Simon D. Murray, MD: You’re not talking about whey powder?
Jane Schwartz, RDN: A good quality whey would be OK. Or a pumpkin seed protein, or a collagen protein, or a P [phloem] protein.
Simon D. Murray, MD: Some people are allergic to whey, actually. It causes dermatitis in some people.
Jane Schwartz, RDN: Yes. So there are a lot of different kinds of….
Simon D. Murray, MD: Acne.
Jane Schwartz, RDN: That’s true.
Simon D. Murray, MD: A practical example of how I should eat; what would be a good dinner for me to eat if I were an older person? How much meat should I eat? How much fish should I eat? What serving size would be good?
Jane Schwartz, RDN: Well, 3 ounces is fine. Three ounces is going to give you about 21 grams of protein. And to speak to the needs of protein, someone who is basically in decent health, the average woman who, for instance, weighs 150 pounds would need about 55 grams or 60 grams of protein a day.
The kind of man who’s about 180 pounds would need maybe closer to 70 grams—65 grams or 70 grams. So 3 ounces of meat, chicken, or fish is going to give you about 21 grams of protein. That’s about the size of a deck of cards.
Simon D. Murray, MD: That’s a practical way to look at it.
Jane Schwartz, RDN: Yes, which is good. If you have 3 or 4 ounces of animal protein, that’s 21 grams to 27 grams right there, just in that 1 piece. A piece of salmon or grilled chicken would be good with maybe a baked potato or baked sweet potato. Your plate should also be half vegetables. That’s the new recommendation. I tell people to have your vegetables hog your plate. The new dietary guidelines show the half plate of vegetables. Especially older people are used to, when they were younger and were growing up, meat taking up most of the plate. Then you had a couple stalks of broccoli, and maybe a potato or some mashed potatoes. And so, you are kind of reversing that. You’re increasing the vegetable portion, decreasing the meat, to some extent, and the starch, depending on what the starch is.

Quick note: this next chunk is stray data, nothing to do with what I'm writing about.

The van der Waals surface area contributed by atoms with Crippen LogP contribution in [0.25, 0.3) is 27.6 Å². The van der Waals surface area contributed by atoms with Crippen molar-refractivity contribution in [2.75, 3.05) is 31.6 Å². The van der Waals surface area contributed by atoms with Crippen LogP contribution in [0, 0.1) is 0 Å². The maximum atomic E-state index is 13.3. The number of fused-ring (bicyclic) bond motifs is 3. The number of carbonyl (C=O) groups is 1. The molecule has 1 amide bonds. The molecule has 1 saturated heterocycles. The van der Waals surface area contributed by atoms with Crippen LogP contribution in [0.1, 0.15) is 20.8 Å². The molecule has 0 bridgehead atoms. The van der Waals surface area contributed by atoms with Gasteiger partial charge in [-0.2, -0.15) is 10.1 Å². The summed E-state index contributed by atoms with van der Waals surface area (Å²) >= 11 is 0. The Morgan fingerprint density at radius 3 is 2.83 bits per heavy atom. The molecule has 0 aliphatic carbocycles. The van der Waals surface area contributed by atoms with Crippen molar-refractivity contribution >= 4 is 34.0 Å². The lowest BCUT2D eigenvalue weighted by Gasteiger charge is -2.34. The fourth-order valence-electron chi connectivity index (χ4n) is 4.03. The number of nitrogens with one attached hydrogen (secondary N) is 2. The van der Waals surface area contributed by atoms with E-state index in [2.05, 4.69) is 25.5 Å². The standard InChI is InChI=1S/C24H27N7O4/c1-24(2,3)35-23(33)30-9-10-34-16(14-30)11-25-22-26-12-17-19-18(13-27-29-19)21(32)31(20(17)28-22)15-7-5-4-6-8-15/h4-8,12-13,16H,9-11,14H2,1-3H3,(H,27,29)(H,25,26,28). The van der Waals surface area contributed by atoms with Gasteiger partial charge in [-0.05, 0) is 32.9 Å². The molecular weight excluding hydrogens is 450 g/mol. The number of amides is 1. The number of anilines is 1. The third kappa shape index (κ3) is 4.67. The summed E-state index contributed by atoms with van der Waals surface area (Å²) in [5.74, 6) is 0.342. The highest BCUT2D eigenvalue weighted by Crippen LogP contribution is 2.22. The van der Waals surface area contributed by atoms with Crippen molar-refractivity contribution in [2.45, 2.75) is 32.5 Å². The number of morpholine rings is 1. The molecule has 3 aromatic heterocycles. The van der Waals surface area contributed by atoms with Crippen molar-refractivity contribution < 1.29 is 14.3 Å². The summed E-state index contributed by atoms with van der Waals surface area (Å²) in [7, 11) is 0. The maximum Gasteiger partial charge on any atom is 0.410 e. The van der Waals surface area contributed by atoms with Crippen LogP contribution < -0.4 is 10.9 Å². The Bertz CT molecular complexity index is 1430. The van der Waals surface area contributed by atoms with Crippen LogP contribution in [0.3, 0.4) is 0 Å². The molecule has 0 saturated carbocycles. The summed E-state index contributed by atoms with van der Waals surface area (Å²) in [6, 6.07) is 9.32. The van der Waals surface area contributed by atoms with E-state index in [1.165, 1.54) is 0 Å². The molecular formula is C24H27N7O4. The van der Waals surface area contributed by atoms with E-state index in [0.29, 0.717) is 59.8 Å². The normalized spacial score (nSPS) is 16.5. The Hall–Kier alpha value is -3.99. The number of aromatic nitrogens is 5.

Simon D. Murray, MD: Does it matter if I buy frozen vegetables, or fresh vegetables?
Jane Schwartz, RDN: Frozen is actually wonderful as long there’s nothing added to them, like extra salt or sugar, or they’re not sweetened with something. I encourage frozen vegetables because they’re often frozen at the peak of freshness, and it’s much easier for people to keep frozen vegetables around. They’re so easy right now. There are so many options in the supermarket now. You can steam them, and you can microwave them, and it’s wonderful.
Simon D. Murray, MD: I’ve read that. By the time fresh vegetables make their way up from Mexico or from wherever they come from, they’ve already ripened, maybe, and lost some of their nutrients.
Jane Schwartz, RDN: That’s right. Yes.
Simon D. Murray, MD: So fresh vegetables are good.
Jane Schwartz, RDN: And frozen fruit is also fine too. They can get defrosted, or you can throw them into a smoothie, or mix them with cottage cheese or yogurt or something like that. That works too.
Simon D. Murray, MD: I guess canned would be the last choice?
Jane Schwartz, RDN: Canned would be the last choice, yes.
Transcript edited for clarity.